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PCT gear list (quasi-neophyte)
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Frances Bothfeld

Locale: Iowa
PCT gear list (quasi-neophyte) on 03/06/2012 16:34:22 MST Print View

Hey all-

I would like some help on this. I have been slowly transitioning to UL backpacking this past year- getting used to slight modifications in a once luxurious gearlist. I backpack a lot, but UL is a new (and wonderful!!) transition. This is my PCT list. I am planning on hiking it in 2013, with a test run this summer section hiking washington (or the long trail but I won't change the gear list that much other than raingear). The only things that I own on this list and probably won't be trading out are the clothes, sleeping pad (I cannot sleep on a foam pad), sleeping bag, and cookset. Therefore I would love comments on:

Backpack choice-
Right now I am leaning towards SMD starlite. I like the idea of the aluminum stays and it is much lighter than the catalyst. I am just worried about water weight in southern california. The longest I will go without a reration is 8 days, but that will be in wet terrain. I currently carry a 2.5 lbs granite gear pack that I like, but could clearly get lighter.

I like having a bug shelter incorporated because I am really allergic to blood suckers that is why I chose the alpinelite stratiform. Anybody have comments on the GG spinnshelter with a bug canopy? Zpacks with bug net seems a but out of my price range, but nice.

I will be trading out rain skirt for rain pants at the sierra's. do I even need a rain skirt in southern california?

Thanks for the help!


Sean Nordeen
(Miner) - F

Locale: SoCAL
PCT gear list (quasi-neophyte) on 03/06/2012 17:56:44 MST Print View

Be aware in SoCal, you can have sun the entire time, or it can be very wet and cold with rain and even snow at times. It changes from year to year. Just be aware that nights in the desert can drop below freezing. A rain skirt is probably fine. Many hikers only have a rain jacket or pancho. But if you have a rainy spring like 2010 was, you'll likely want some rain pants or the skirt. Beaware, that SoCal can be very windy at times.

As for your pack choice, many have used it. I used a ULA circuit and could have gone smaller but it depends on your gear. A pack is usually the last thing your buy since it has to hold all your other gear with its associated weight. I think the most water I carried was 6L at one time. But that is partially dependent on how many miles you will hike each day (many start off slow to allow their body to adjust). My heaviest packload was in the Sierra Neveda with its long resupplies, the requirement to have a bear cannister, and the need for an ice axe. Some choose to go 10-12days without resupply there but I recommend cutting it in half and resuppling over Kearsarge Pass.

If you are allergic to the blood suckers, I recommend using Permithren treated clothing (either do it yourself) or buy something like Ex Officio's Buzz Off clothing. I only used a Tarp with a headnet or hid in my lightweight bivysack ( both from MLD) but I only camp when I'm ready for bed so I'm not looking for a large netted shelter to hang out inside for few hours before sleeping. You will need DEET no matter what.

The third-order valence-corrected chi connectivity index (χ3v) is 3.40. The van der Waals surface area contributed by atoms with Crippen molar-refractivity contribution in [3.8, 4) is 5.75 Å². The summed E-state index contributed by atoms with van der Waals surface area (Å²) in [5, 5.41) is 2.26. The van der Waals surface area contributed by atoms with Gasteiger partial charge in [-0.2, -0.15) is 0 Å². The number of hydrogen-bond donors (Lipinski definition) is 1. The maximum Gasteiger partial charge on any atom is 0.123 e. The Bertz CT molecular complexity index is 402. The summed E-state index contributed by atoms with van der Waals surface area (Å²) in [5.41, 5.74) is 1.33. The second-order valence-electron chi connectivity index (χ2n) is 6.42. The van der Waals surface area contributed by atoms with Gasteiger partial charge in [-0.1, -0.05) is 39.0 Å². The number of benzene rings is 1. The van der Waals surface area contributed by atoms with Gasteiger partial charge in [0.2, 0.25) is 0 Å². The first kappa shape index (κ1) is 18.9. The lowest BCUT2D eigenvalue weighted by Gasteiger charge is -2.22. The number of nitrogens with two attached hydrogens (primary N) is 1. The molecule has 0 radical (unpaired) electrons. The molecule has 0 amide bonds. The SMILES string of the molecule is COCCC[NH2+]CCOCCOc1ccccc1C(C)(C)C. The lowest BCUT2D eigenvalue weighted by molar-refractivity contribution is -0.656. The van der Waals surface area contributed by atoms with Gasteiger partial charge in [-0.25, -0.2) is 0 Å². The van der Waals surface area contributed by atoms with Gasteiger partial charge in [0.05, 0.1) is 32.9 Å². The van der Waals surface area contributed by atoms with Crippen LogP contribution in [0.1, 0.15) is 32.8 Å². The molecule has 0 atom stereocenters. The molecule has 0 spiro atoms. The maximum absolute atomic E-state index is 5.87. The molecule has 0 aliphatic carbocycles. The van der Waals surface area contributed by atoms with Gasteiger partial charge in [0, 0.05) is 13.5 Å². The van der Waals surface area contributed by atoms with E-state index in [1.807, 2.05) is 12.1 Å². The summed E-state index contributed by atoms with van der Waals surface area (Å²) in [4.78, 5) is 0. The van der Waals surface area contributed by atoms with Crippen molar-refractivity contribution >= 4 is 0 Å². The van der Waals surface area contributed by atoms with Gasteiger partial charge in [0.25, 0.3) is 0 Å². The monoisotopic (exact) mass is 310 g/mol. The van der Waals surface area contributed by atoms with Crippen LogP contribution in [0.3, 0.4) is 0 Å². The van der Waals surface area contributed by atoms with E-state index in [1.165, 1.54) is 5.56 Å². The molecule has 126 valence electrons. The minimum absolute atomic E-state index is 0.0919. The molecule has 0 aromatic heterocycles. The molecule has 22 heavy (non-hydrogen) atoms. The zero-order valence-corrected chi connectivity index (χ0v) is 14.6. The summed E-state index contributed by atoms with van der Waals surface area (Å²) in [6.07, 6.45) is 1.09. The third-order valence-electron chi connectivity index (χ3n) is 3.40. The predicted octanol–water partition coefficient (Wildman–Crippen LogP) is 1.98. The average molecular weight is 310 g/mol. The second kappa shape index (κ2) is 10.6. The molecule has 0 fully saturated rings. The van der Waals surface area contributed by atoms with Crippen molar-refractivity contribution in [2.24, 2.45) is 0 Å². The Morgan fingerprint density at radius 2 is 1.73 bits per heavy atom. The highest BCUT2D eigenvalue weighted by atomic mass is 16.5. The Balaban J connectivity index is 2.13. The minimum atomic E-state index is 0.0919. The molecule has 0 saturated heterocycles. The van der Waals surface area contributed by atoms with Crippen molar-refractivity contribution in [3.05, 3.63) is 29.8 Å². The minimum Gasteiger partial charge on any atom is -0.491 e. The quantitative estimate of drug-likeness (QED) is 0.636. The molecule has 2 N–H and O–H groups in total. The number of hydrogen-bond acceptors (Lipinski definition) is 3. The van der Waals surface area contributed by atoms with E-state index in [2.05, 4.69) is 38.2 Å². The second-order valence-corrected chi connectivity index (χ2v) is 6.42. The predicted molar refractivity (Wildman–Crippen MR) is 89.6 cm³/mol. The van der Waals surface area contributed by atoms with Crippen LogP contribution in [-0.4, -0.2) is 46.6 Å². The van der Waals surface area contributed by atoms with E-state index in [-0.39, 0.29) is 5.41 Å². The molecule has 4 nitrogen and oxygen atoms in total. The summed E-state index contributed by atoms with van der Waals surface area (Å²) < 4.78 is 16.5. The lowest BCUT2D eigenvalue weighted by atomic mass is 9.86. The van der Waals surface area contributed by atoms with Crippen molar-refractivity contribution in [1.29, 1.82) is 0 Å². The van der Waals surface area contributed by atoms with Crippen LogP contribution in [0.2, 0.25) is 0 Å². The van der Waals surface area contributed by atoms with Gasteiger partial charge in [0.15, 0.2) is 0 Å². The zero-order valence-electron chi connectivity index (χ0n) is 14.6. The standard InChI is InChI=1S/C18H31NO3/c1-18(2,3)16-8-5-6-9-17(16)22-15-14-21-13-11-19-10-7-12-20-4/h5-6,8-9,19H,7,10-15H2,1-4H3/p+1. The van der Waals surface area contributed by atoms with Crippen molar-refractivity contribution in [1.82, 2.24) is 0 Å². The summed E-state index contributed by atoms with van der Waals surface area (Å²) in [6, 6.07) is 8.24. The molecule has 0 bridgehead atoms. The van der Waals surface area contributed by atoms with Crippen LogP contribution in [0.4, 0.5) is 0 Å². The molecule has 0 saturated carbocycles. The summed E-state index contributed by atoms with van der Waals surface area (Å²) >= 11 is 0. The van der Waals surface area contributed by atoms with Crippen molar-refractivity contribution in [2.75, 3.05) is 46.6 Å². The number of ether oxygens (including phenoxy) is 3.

You can pretty much make any piece of gear work if you know how to use it properly. But lighter is easier on your body and thus you are less prone to injury. I hiked with a guy who bought most of his gear from Walmart though he did buy a decent backpack from Osprey.

Over all, your gear list isn't bad. The only suggestion might be to wear long sleeves and pants in the desert if you burn easily. I don't think the down parka is necessary. I used a Montbell Ex Ul Down Jacket and just a lightweight Balaclava for the head to sleep in. Never felt the need for warmer covering for my head. But I'm a guy who sleeps warm. The 11oz NeoAir seems heavy and you will run some risk of puncture. Many are happy with just a cut up Z-Rest foam pad. A 3/4 length pad is all you need. You can always put your backpack under your legs if they get cold. Consider using Freezer Bag Cooking and then you won't need to clean your pot.

Yogi's PCT Handbook comes with a large planning guide which includes contrasting opinions on gear from previous hikers (I'm one of them). You might check it out.

Edited by Miner on 03/06/2012 18:09:14 MST.

Bob Gross
(--B.G.--) - F

Locale: Silicon Valley
Re: PCT gear list (quasi-neophyte) on 03/06/2012 18:12:01 MST Print View

"do I even need a rain skirt in southern california?"

A friend of mine once headed out on a 9-day solo backpack trip in Sequoia during late July one year. He got rained on for the first seven days, so he bailed, literally.

My rain pants weigh 2.45 ounces, so I don't consider that much of a burden.


Frances Bothfeld

Locale: Iowa
sleeping pad on 03/06/2012 18:21:48 MST Print View

I am worried about the risk of puncture with the neoair. However, when I attempted a 7 day trip with a zlite I woke up with such a bad bruise on my hip that I had to bail it hurt so bad to carry a pack. I have boney hips.

I will try it out again and maybe bring two pads, which would still be lighter than a neoair.

Got Yogi's book for christmas and it is super helpful!

Thanks again,

Sean Nordeen
(Miner) - F

Locale: SoCAL
Re: sleeping pad on 03/06/2012 19:57:45 MST Print View

"I am worried about the risk of puncture with the neoair. However, when I attempted a 7 day trip with a zlite I woke up with such a bad bruise on my hip that I had to bail it hurt so bad to carry a pack. I have boney hips."

What many women do is dig a small trench for their hips under their pad. Usually done with their heel before they set up their camp.

Edited by Miner on 03/06/2012 19:58:18 MST.